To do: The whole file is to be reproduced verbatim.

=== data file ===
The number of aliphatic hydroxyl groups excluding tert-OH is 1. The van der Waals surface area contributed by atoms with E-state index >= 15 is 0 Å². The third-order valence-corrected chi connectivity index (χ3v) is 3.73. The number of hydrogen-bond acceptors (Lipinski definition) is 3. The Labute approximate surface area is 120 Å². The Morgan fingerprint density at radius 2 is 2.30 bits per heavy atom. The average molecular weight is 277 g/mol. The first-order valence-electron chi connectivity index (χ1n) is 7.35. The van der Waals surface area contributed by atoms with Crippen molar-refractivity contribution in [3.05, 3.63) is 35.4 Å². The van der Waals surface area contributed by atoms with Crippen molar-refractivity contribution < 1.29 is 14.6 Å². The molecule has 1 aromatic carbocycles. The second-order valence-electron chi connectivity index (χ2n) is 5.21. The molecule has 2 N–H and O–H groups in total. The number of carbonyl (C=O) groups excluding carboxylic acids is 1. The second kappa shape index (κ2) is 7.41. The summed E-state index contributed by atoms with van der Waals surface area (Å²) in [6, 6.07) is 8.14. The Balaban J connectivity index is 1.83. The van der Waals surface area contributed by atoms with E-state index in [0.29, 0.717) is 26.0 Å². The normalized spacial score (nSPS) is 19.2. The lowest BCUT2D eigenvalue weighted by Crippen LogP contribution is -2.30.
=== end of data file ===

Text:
The number of aliphatic hydroxyl groups excluding tert-OH is 1. The van der Waals surface area contributed by atoms with E-state index >= 15 is 0 Å². The third-order valence-corrected chi connectivity index (χ3v) is 3.73. The number of hydrogen-bond acceptors (Lipinski definition) is 3. The Labute approximate surface area is 120 Å². The Morgan fingerprint density at radius 2 is 2.30 bits per heavy atom. The average molecular weight is 277 g/mol. The first-order valence-electron chi connectivity index (χ1n) is 7.35. The van der Waals surface area contributed by atoms with Crippen molar-refractivity contribution in [3.05, 3.63) is 35.4 Å². The van der Waals surface area contributed by atoms with Crippen molar-refractivity contribution < 1.29 is 14.6 Å². The molecule has 1 aromatic carbocycles. The second-order valence-electron chi connectivity index (χ2n) is 5.21. The molecule has 2 N–H and O–H groups in total. The number of carbonyl (C=O) groups excluding carboxylic acids is 1. The second kappa shape index (κ2) is 7.41. The summed E-state index contributed by atoms with van der Waals surface area (Å²) in [6, 6.07) is 8.14. The Balaban J connectivity index is 1.83. The van der Waals surface area contributed by atoms with E-state index in [0.29, 0.717) is 26.0 Å². The normalized spacial score (nSPS) is 19.2. The lowest BCUT2D eigenvalue weighted by Crippen LogP contribution is -2.30.